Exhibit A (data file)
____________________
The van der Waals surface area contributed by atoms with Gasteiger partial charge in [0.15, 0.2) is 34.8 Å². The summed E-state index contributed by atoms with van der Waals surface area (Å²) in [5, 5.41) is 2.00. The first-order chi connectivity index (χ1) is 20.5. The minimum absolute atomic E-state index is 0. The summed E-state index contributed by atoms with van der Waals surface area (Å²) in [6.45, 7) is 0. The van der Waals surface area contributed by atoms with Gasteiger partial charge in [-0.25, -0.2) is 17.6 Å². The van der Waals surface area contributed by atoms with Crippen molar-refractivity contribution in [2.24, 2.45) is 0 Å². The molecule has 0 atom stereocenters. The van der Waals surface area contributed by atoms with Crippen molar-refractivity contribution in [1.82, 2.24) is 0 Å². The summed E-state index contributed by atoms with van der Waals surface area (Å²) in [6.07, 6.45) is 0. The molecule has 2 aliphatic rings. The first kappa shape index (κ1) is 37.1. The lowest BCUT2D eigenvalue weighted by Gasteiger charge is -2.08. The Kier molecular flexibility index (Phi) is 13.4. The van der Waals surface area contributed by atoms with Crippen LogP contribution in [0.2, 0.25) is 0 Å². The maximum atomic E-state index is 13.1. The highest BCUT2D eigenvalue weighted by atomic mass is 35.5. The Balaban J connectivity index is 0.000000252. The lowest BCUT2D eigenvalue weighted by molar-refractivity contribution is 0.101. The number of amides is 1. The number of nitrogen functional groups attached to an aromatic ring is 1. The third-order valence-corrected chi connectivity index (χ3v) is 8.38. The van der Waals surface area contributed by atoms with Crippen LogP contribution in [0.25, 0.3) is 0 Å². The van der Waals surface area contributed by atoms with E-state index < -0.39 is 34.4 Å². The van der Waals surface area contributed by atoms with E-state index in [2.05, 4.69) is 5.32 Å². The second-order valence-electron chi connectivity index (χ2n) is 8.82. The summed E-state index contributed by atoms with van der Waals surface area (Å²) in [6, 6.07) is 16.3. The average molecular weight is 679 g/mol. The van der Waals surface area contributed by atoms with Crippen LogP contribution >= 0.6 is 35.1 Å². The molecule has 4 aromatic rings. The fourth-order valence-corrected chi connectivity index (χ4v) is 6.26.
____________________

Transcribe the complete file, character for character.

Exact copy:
The van der Waals surface area contributed by atoms with Gasteiger partial charge in [0.15, 0.2) is 34.8 Å². The summed E-state index contributed by atoms with van der Waals surface area (Å²) in [5, 5.41) is 2.00. The first-order chi connectivity index (χ1) is 20.5. The minimum absolute atomic E-state index is 0. The summed E-state index contributed by atoms with van der Waals surface area (Å²) in [6.45, 7) is 0. The van der Waals surface area contributed by atoms with Gasteiger partial charge in [-0.25, -0.2) is 17.6 Å². The van der Waals surface area contributed by atoms with Crippen molar-refractivity contribution in [2.24, 2.45) is 0 Å². The molecule has 0 atom stereocenters. The van der Waals surface area contributed by atoms with Crippen molar-refractivity contribution in [1.82, 2.24) is 0 Å². The summed E-state index contributed by atoms with van der Waals surface area (Å²) in [6.07, 6.45) is 0. The molecule has 2 aliphatic rings. The first kappa shape index (κ1) is 37.1. The lowest BCUT2D eigenvalue weighted by Gasteiger charge is -2.08. The Kier molecular flexibility index (Phi) is 13.4. The van der Waals surface area contributed by atoms with Crippen LogP contribution in [0.2, 0.25) is 0 Å². The maximum atomic E-state index is 13.1. The highest BCUT2D eigenvalue weighted by atomic mass is 35.5. The Balaban J connectivity index is 0.000000252. The lowest BCUT2D eigenvalue weighted by molar-refractivity contribution is 0.101. The number of amides is 1. The number of nitrogen functional groups attached to an aromatic ring is 1. The third-order valence-corrected chi connectivity index (χ3v) is 8.38. The van der Waals surface area contributed by atoms with Crippen LogP contribution in [0.25, 0.3) is 0 Å². The van der Waals surface area contributed by atoms with E-state index < -0.39 is 34.4 Å². The van der Waals surface area contributed by atoms with E-state index in [2.05, 4.69) is 5.32 Å². The second-order valence-electron chi connectivity index (χ2n) is 8.82. The summed E-state index contributed by atoms with van der Waals surface area (Å²) in [6, 6.07) is 16.3. The average molecular weight is 679 g/mol. The van der Waals surface area contributed by atoms with Crippen LogP contribution >= 0.6 is 35.1 Å². The molecule has 4 aromatic rings. The fourth-order valence-corrected chi connectivity index (χ4v) is 6.26.